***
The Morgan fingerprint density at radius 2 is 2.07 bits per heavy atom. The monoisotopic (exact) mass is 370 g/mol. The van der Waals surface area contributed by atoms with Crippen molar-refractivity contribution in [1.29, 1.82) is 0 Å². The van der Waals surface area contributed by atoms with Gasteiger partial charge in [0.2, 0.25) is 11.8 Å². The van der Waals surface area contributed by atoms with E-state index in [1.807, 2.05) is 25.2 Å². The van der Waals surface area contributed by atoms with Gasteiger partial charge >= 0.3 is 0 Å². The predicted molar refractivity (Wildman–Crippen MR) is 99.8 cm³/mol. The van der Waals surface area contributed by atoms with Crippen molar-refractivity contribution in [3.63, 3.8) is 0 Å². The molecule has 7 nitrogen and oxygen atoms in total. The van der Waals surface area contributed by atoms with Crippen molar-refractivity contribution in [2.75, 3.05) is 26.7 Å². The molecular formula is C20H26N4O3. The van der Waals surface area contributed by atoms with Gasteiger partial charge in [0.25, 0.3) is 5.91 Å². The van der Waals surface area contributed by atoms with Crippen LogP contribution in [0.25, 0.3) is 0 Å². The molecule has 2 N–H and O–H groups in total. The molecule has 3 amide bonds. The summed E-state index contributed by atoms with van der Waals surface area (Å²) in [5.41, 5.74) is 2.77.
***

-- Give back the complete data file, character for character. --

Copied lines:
The Morgan fingerprint density at radius 2 is 2.07 bits per heavy atom. The monoisotopic (exact) mass is 370 g/mol. The van der Waals surface area contributed by atoms with Crippen molar-refractivity contribution in [1.29, 1.82) is 0 Å². The van der Waals surface area contributed by atoms with Gasteiger partial charge in [0.2, 0.25) is 11.8 Å². The van der Waals surface area contributed by atoms with E-state index in [1.807, 2.05) is 25.2 Å². The van der Waals surface area contributed by atoms with Gasteiger partial charge >= 0.3 is 0 Å². The predicted molar refractivity (Wildman–Crippen MR) is 99.8 cm³/mol. The van der Waals surface area contributed by atoms with Crippen molar-refractivity contribution in [3.63, 3.8) is 0 Å². The molecule has 7 nitrogen and oxygen atoms in total. The van der Waals surface area contributed by atoms with Crippen molar-refractivity contribution in [2.75, 3.05) is 26.7 Å². The molecular formula is C20H26N4O3. The van der Waals surface area contributed by atoms with Gasteiger partial charge in [0.25, 0.3) is 5.91 Å². The van der Waals surface area contributed by atoms with Crippen LogP contribution in [0.25, 0.3) is 0 Å². The molecule has 2 N–H and O–H groups in total. The molecule has 3 amide bonds. The summed E-state index contributed by atoms with van der Waals surface area (Å²) in [5.41, 5.74) is 2.77.